‘Just shut up and do it’ -- One man’s victory over smoking

Andrea Miller

Few people look forward to tax day, but this year Michael Mulvena truly did. Once a four-pack a day smoker, April 15 was the first anniversary of the day he kicked the habit.

After 37 years of smoking, it wasn’t easy, but if there’s anything Mulvena wants other smokers to know, it is this: In every way, life is better without cigarettes.

He also wants them to hear his story so they will know they can do it, too. The key is just finding the courage to try.

Cigarette smoking is responsible for 440,000 U.S. deaths each year, and 8,600,000 chronic illnesses, according to the American Lung Association. However, quitting can slow and possibly reverse many of smoking’s damaging effects.

The 55-year-old Newark, Del., man had been a smoker since high school, and he never thought he would quit. But something clicked last spring when his doctor suggested a medical aid to help him stop. It wasn’t the offer that galvanized Mulvena’s will, but the sudden realization that “I couldn’t even admit to him that I didn’t have the guts to try.” 

It was a standoff between him and the cigarettes. Mulvena knew what had been winning and who he wanted to win, so he set a date for the showdown.

The night before April 15, he dropped two unopened packs of Marlboros and another with nine cigarettes left on top of the kitchen microwave.

The next morning, he looked at them and asked himself, “What are you going to do?” The answer, “Today, I’m not going to smoke.”    

He kept his word that day, so the next morning he told the cigarettes the same thing. On the third day, he vowed 10 days. That’s how it was in the beginning: He couldn’t say “never again” just yet, so he set goals he could keep. Some days the cravings were maddening, but it was a matter of who was going to win -- the cigarettes or him.

By the end of 30 days, Mulvena was sick of struggling. He briefly flirted with the idea of going for a smoke one afternoon, but instead of giving in, he returned to the cigarettes on the microwave and told them he was done complaining and feeling sorry for himself. 

“Just shut up and do it,” he said – and vowed 100 days.

Like many smokers who quit, Mulvena was gaining weight, so he decided to take up a new addiction: power walking. Exercise had always been a dirty word, but the 2.6 miles he ran exhilarated him, and soon Mulvena was challenging himself to shave seconds off the daily 38-minute trek.

By 100 days, feeling healthy, in control and victorious, Mulvena knew he was ready for the big promise of “never again.” The rest has been smooth sailing, he says.

Mulvena says he is proud of his achievement, confident of his future and ready to help others do the same.

“If one person reads this and has the guts to try, I’ll be so happy,” he says.

Community Publications (Delaware)


Resources to help kick the smoking habit:

- American Heart Association

Instant-message with a counselor, find the latest research studies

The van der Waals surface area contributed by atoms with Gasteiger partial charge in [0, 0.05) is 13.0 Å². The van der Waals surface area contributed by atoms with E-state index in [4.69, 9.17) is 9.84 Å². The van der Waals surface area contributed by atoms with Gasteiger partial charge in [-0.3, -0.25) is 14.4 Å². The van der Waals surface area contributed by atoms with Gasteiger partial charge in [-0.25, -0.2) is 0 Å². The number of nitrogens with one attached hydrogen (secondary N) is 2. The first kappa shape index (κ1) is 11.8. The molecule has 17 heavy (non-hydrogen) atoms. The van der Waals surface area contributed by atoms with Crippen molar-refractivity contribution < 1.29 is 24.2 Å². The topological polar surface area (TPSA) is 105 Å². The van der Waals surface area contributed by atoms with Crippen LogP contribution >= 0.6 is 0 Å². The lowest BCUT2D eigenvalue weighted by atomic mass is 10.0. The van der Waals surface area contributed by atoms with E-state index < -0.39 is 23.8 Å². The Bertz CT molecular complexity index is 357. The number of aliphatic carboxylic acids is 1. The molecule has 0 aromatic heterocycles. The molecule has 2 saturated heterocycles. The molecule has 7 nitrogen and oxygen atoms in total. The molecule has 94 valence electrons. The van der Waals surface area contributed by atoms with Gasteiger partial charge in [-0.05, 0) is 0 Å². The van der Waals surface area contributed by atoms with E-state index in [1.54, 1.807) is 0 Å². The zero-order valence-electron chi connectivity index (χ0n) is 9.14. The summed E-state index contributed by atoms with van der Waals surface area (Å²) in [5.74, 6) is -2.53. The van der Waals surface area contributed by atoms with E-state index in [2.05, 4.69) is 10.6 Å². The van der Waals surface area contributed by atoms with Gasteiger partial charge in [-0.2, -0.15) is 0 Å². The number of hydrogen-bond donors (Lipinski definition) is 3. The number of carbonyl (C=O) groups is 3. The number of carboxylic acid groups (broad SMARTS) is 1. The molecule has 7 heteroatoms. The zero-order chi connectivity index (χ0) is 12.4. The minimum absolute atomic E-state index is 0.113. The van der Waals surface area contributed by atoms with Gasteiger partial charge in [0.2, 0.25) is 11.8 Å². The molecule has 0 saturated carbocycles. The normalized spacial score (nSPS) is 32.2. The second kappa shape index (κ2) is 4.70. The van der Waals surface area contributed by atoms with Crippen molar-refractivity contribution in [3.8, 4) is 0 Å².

- American Lung Association

Information, resources, research and legislation

- American Cancer Society

Studies, resources and a quiz that matches your smoking style to a cessation plan


Preparing to quit smoking:

- Write down why you want to quit. Post where you’ll see it.

- Build a support network: If a family member, friend or co-worker smokes, ask them to quit, too, or refrain when they’re around you.

- Do your homework: Find one or more methods you will use. Studies show that when you try two at once (like the patch and a cessation class), you are more likely to succeed.

- Set a "Quit Day."

- On Quit Day, throw out cigarettes, lighters and ashtrays. Get your teeth cleaned to enjoy a fresh smile.

Beyond Quit Day:

- Calculate how much you used to spend on cigarettes, set that money aside, and on your cessation anniversary, buy a reward. (It could be a lot: an average smoker spends $1,000 annually on cigarettes.)

- Make new habits: Notice what triggers a light-up and avoid it. Example: If you smoked when drinking, avoid alcohol while you're quitting.

- Make a clean sweep: Air out drapes, furniture and car.

- Get a fix for your oral fixation: You may want to eat more as you quit. The cravings won't last forever. In the meantime, drink water, chew gum and keep something handy to replace the cigarette in your fingers.

- Get a new addiction: exercise. Walk, swim, cycle, try a new sport or any fun activity your physician approves.

- Learn meditation, visualization or progressive muscle relaxation to help overcome smoking urges, or distract yourself with a fun activity. 

Things to remember

- Nicotine is addicting, so you will have withdrawal symptoms like nervousness, irritability, temporary depression, dry mouth or cough. They will go away in a few weeks.

- If you slip, you are not a failure. Take one day at a time, and tell yourself you will quit again tomorrow. Keep track of success days on a calendar. Studies show the more often a smoker tries to quit, the more likely the success.